This might seem an odd post this month since most people reading this blog started cycling several years ago, but it’s an interesting idea to reflect on and makes you think about whether you have everything covered. Most of us learn to ride a bike as a child and just hop on whatever we have been given, This follows through into Adult life, probably because we see bicycles as a mode of transport until we decide it’s going to be our sport! So in a perfect world this is what we think you would focus on and in this order if you were starting from scratch;
Bike Fit before you start riding – to begin it’s important to purchase a bike fit of purpose; what type of riding are going to do, will you want to do some sportives in the future or races or triathlon?
Then when you’ve purchased the correct bike, the first thing we would do is get a good bike fit done based on the type of riding you want to to do. Bike Fits are very good to ensure you get the most out of your training (all the power going into your bike is moving you forward) and to prevent injury, especially when first starting out. The bike fit should also include shoe cleat position to ensure you don’t get any injuries from an incorrectly positioned cleat.
Core Stability Exercises – we use our core more than we realise in cycling. If you start these straight away it will allow you do more training, sustain longer rides and help prevent injuries. Key muscles groups to work on are Abs, back, shoulders and neck as well as glutes and hip flexors.
Pedalling Action – before you get into bad habits establishing a good pedalling technique is invaluable, you will go faster for the same effort and it will also help prevent injuries as well.
Cornering and Descending Technique – get this right and you are less likely to crash and have time off the bike!
Injury Prevention – whenever you start a new sport, increase the amount of exercise switch sports, you are more likely to be prone to getting injures if you don’t look after yourself properly. A good training build up, is about building slowly and training consistently, so as much as possible, it’s important not to have time off your bike through injury. Injury Prevention includes;
During Training Sessions – warm ups and warm downs, good gear selection,
Post Training Sessions – Stretching and Foam Rollers
Once a week focus – Core stability session as above; could be gym session, at home or yoga. Sports Massage.
Nutrition – once you start training properly you will need to fuel your rides properly and then use good nutrition for recovery.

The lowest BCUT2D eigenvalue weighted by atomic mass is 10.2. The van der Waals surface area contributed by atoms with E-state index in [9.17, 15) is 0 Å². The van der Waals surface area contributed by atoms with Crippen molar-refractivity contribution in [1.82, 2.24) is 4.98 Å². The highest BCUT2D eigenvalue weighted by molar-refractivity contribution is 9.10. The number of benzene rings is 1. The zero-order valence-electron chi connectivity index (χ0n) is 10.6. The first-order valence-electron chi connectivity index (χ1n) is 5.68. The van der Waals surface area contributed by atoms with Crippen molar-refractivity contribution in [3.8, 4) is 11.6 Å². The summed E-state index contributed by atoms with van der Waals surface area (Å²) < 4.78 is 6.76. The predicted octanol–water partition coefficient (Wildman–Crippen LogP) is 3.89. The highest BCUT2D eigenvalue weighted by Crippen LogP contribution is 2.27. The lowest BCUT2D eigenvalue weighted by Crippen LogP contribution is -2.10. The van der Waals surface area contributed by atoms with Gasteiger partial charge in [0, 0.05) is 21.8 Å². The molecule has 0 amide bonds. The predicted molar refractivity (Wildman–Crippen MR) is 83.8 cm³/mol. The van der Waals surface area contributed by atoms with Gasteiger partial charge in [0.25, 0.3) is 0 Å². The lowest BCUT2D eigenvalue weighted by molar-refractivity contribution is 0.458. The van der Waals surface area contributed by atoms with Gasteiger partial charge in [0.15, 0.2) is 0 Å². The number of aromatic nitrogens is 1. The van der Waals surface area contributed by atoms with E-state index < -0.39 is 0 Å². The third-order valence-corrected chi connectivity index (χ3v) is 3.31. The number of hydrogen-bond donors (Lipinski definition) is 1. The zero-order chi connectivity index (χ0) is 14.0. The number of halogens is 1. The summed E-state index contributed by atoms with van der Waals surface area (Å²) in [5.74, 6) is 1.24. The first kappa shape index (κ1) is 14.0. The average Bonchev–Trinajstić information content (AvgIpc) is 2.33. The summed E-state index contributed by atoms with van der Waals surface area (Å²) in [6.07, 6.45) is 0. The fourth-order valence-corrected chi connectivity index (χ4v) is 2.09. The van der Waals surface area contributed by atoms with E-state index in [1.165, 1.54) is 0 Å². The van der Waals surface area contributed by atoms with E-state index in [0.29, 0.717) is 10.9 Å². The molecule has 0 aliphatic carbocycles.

Start Training Properly – of course you will start riding straight away but if you can get everything else in place first above then the training will go much better from the off!
If you were starting cycling from scratch, what would you do differently this time?
Sarah Vaughan’s Barcelona Ironman
We first met Sarah in March at one of our Tenerife Training Camps. She was kick starting her training for the Barcelona Ironman in October.
Sarah had done some triathlon events before but nothing like the distance of an Ironman so this was a new challenge. She is a strong bike rider and has good endurance so this put her in good stead for the event but she also had a back problem, which was manageable on the bike but gave her big problems when running.
In Sarah’s own words…
“As with most endurance events (and certainly in the opinions of most endurance event participants) I wouldn’t say my training went anywhere near to plan – my back never allowed me to do anything like the amount of running I had hoped but I found ways round it and made it to the start line.
I worked hard on my swimming (never seeming to get any faster but certainly never feeling flustered in the water) and spent many hours in the saddle. When I realised running long distances was putting my back at risk I took a suggestion from Dom and began building up my walking endurance – making it to over 4 hours on my feet before the big day.
Along the way I have had some fab training rides this year – not quite sticking to a strict training plan as I might have hoped after our week in Tenerife but enjoying some great rides nonetheless.”
So how did the big day go?
“It all came together perfectly – it was a pretty dull start to the day which made for a slightly chilly, choppy swim. After an early shower on the bike it was mostly dry and not too hot. While many a more serious athlete was there with their energy gels and electrolyte drinks I managed to pack my usual bike picnic of cheese and Marmite sandwiches, why change a proven formula!”
She embarked on her strict jog-walk strategy for the marathon feeling pretty well hydrated and nourished. Despite never jogging for more than 3 consecutive minutes (save for the last 2k when stable-door syndrome kicked in) she managed to finish the marathon in under 5.5hrs – meaning an overall finish time of 14hrs 6mins, nearly an hour and a half faster than she dared hope.
She says of her achievement…
“I won’t be breaking any records any time soon but I’ve certainly got the bug and hope to do another one in 2020.
It was such a lovely event – so friendly, supportive and totally inclusive. Having been worried about my physical capability to complete an Ironman I am now utterly convinced that anyone with the mental commitment to it, can.”
A huge well done Sarah, that’s an amazing achievement, we knew you could do it as you do have the right mental commitment but also the ability to be flexible and alter your training to make things work particularly around your back issues. Great time for your first Ironman. Wishing you all the best for the Etape and whatever you decide to do in 2019.